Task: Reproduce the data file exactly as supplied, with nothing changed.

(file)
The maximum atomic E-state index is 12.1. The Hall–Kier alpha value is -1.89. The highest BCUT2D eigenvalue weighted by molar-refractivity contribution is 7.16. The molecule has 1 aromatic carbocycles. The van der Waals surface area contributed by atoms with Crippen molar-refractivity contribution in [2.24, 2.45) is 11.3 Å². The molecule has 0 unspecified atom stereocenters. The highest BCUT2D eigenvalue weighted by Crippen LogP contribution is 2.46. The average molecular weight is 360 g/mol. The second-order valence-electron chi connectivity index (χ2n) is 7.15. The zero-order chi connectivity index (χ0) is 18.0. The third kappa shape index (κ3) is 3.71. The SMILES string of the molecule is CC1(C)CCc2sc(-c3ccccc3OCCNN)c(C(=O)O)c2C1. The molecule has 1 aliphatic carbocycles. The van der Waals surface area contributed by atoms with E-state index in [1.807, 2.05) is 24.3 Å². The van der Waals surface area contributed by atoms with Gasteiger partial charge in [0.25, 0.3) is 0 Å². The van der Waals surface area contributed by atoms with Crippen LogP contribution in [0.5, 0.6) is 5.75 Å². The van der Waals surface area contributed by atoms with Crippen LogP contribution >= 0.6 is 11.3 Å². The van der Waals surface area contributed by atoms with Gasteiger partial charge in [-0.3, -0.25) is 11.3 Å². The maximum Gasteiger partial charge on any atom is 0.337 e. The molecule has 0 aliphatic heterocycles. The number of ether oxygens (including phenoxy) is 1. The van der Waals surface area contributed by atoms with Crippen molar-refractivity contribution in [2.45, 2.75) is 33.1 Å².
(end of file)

The maximum atomic E-state index is 12.1. The Hall–Kier alpha value is -1.89. The highest BCUT2D eigenvalue weighted by molar-refractivity contribution is 7.16. The molecule has 1 aromatic carbocycles. The van der Waals surface area contributed by atoms with Crippen molar-refractivity contribution in [2.24, 2.45) is 11.3 Å². The molecule has 0 unspecified atom stereocenters. The highest BCUT2D eigenvalue weighted by Crippen LogP contribution is 2.46. The average molecular weight is 360 g/mol. The second-order valence-electron chi connectivity index (χ2n) is 7.15. The zero-order chi connectivity index (χ0) is 18.0. The third kappa shape index (κ3) is 3.71. The SMILES string of the molecule is CC1(C)CCc2sc(-c3ccccc3OCCNN)c(C(=O)O)c2C1. The molecule has 1 aliphatic carbocycles. The van der Waals surface area contributed by atoms with E-state index in [1.807, 2.05) is 24.3 Å². The van der Waals surface area contributed by atoms with Gasteiger partial charge in [0.25, 0.3) is 0 Å². The van der Waals surface area contributed by atoms with Crippen LogP contribution in [0.5, 0.6) is 5.75 Å². The van der Waals surface area contributed by atoms with Crippen LogP contribution >= 0.6 is 11.3 Å². The van der Waals surface area contributed by atoms with Gasteiger partial charge in [-0.3, -0.25) is 11.3 Å². The maximum Gasteiger partial charge on any atom is 0.337 e. The molecule has 0 aliphatic heterocycles. The number of ether oxygens (including phenoxy) is 1. The van der Waals surface area contributed by atoms with Crippen molar-refractivity contribution in [2.45, 2.75) is 33.1 Å².